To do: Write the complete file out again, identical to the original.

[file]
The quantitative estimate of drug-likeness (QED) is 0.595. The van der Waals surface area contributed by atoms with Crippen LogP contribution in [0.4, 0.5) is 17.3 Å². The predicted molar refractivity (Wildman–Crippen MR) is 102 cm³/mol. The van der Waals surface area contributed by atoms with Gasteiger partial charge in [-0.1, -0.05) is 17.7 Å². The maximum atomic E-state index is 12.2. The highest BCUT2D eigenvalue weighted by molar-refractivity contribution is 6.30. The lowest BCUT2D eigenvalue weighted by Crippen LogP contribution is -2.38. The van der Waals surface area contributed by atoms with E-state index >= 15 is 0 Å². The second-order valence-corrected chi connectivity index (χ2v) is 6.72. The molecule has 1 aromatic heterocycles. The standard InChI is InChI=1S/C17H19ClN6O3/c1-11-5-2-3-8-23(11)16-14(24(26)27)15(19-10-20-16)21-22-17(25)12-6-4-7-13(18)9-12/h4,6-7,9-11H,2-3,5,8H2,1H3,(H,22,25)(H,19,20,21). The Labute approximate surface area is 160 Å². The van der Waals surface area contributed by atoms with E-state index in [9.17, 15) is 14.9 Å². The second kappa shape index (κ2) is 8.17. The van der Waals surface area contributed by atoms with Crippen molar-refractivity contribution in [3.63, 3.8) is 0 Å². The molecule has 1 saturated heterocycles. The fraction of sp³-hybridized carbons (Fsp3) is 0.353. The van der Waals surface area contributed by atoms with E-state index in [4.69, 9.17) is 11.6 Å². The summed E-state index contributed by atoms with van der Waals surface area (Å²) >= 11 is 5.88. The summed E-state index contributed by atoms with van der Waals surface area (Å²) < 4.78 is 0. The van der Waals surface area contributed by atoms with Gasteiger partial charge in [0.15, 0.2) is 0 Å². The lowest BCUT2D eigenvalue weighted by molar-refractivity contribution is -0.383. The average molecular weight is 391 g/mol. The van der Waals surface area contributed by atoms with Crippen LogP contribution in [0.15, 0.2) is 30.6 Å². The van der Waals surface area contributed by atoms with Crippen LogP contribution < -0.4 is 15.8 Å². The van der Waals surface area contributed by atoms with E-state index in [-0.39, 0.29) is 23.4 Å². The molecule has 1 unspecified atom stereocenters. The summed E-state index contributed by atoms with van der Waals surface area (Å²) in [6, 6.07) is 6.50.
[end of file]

The quantitative estimate of drug-likeness (QED) is 0.595. The van der Waals surface area contributed by atoms with Crippen LogP contribution in [0.4, 0.5) is 17.3 Å². The predicted molar refractivity (Wildman–Crippen MR) is 102 cm³/mol. The van der Waals surface area contributed by atoms with Gasteiger partial charge in [-0.1, -0.05) is 17.7 Å². The maximum atomic E-state index is 12.2. The highest BCUT2D eigenvalue weighted by molar-refractivity contribution is 6.30. The lowest BCUT2D eigenvalue weighted by Crippen LogP contribution is -2.38. The van der Waals surface area contributed by atoms with E-state index >= 15 is 0 Å². The second-order valence-corrected chi connectivity index (χ2v) is 6.72. The molecule has 1 aromatic heterocycles. The standard InChI is InChI=1S/C17H19ClN6O3/c1-11-5-2-3-8-23(11)16-14(24(26)27)15(19-10-20-16)21-22-17(25)12-6-4-7-13(18)9-12/h4,6-7,9-11H,2-3,5,8H2,1H3,(H,22,25)(H,19,20,21). The Labute approximate surface area is 160 Å². The van der Waals surface area contributed by atoms with E-state index in [9.17, 15) is 14.9 Å². The second kappa shape index (κ2) is 8.17. The van der Waals surface area contributed by atoms with Crippen molar-refractivity contribution in [3.63, 3.8) is 0 Å². The molecule has 1 saturated heterocycles. The fraction of sp³-hybridized carbons (Fsp3) is 0.353. The van der Waals surface area contributed by atoms with E-state index in [4.69, 9.17) is 11.6 Å². The summed E-state index contributed by atoms with van der Waals surface area (Å²) >= 11 is 5.88. The summed E-state index contributed by atoms with van der Waals surface area (Å²) < 4.78 is 0. The van der Waals surface area contributed by atoms with Gasteiger partial charge in [0.15, 0.2) is 0 Å². The lowest BCUT2D eigenvalue weighted by molar-refractivity contribution is -0.383. The average molecular weight is 391 g/mol. The van der Waals surface area contributed by atoms with Crippen LogP contribution in [0.15, 0.2) is 30.6 Å². The van der Waals surface area contributed by atoms with Crippen LogP contribution < -0.4 is 15.8 Å². The van der Waals surface area contributed by atoms with E-state index in [-0.39, 0.29) is 23.4 Å². The molecule has 1 unspecified atom stereocenters. The summed E-state index contributed by atoms with van der Waals surface area (Å²) in [6, 6.07) is 6.50.